Whilst HBO Max may have made a splash in the headlines for its acquisition of the 2021 Warner Bros. film slate, it has been famous for mainly one thing since its launch back in May 2020: The Justice League Snyder Cut.

The four-hour director’s cut of Justice League is the result of years of fan campaigning and a $70 million financial investment from HBO to restore Zack Snyder’s original vision of the superhero film that was drastically changed by Joss Whedon and the studio when it first released in 2017.

This is a film that could only really exist on a streaming service. The sheer length of it is unsuitable for cinemas, and the grittier tone is more daring and riskier than what Warner Bros. originally released. Not to mention the decision to release it in the divisive 4:3 aspect ratio.

Since its release, the Snyder Cut has received favourable reviews, with Rotten Tomatoes giving a critics' score of 73% and an audience score of 96% - both improvements over the original critics' score of 40% and audience score of 71%. The hype for the movie is also suspected to be a huge revenue driver for HBO Max – IndieWire suspects that it could inch the platform towards 150 million subscribers, a goal originally set for 2025.

With the Snyder Cut a rousing success story, does this mean that there’s room for more films like this to come in the future? Well, that all depends on the studios and their relationships with streaming platforms.

For director's cuts to be worth the extra money and time spent on them, they must already have a cult fanbase that is large enough to make a return on the investment spent on re-shoots, editing, and marketing for a film that technically already exists. It’s certainly a risk for investors and studios to put their money behind.

Warner Bros. has already taken a leap with Snyder Cut, and is even releasing a black and white version for yet another take on the film, so there is scope for other HBO Max DC director’s cuts. The most obvious candidate here is David Ayer's original cut of Suicide Squad.

The director himself confirmed that an original cut of the film exists, and that Warner’s edits significantly changed a lot of the original vision – especially when it came to Jared Leto’s Joker. As the first film was panned even harder than the original Justice League, it seems like the natural choice to be next in line for a HBO Max release.

Of course, it would face competition. The sequel to the first film, directed by Marvel’s James Gunn and confusingly called The Suicide Squad, will get a dual cinematic and HBO Max release this summer. It would seem counterintuitive to release two Suicide Squad films close together. Plus, WarnerMedia Studios CEO Ann Sarnoff has now dashed the hopes of an Ayer Cut in an interview with Variety.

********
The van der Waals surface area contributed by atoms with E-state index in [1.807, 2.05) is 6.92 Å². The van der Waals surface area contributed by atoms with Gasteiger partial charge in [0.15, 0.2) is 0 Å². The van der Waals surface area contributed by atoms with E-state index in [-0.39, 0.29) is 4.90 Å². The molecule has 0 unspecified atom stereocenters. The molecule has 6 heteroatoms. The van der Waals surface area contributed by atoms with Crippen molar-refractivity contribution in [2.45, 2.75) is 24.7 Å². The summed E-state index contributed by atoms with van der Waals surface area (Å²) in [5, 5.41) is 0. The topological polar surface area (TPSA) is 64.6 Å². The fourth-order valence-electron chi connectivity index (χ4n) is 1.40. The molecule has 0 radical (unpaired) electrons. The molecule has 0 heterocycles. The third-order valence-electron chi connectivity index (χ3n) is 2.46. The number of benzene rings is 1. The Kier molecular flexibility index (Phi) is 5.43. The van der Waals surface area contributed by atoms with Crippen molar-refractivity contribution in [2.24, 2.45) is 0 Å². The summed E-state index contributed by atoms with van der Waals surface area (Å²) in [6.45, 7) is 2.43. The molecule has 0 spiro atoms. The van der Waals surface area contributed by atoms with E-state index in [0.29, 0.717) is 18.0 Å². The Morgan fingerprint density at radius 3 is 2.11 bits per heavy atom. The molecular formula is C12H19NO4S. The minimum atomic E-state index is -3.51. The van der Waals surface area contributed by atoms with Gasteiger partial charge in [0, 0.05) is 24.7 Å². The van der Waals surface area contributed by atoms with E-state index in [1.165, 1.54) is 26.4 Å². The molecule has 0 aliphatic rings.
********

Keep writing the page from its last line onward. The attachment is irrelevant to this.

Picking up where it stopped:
These director’s cuts will typically take place outside of a main universe continuity, meaning that the producers and showrunners must be comfortable in breaking linear storytelling. DC has been doing this for a while now and has no such issues in creating alternative narratives for fans to enjoy.

However, that doesn’t mean that every studio and streaming service feels the same. Another big movie that has been campaigned to get a director’s release is Solo: A Star Wars Story. Dubbed the ‘Lord and Miller cut’, this is the vision of the two original directors of the Solo movie before they were let go by Lucasfilm over creative differences and replaced by Ron Howard.

Solo: A Star Wars Story

According to Variety, the original cut of Solo was a ‘gritty, grimy palette reflective of the seedy underbelly of conniving crooks, battle-weary war deserters and ruthless criminal syndicates on display.’ It's a darker tone than what we saw in the final edit, and many fans are wondering how it might have played out.

However, the might of the Disney empire and the Star Wars universe relies on stories interconnecting. The Mandalorian and all future shows and films on Disney Plus are designed to interweave with one another – including animated series such as The Clone Wars.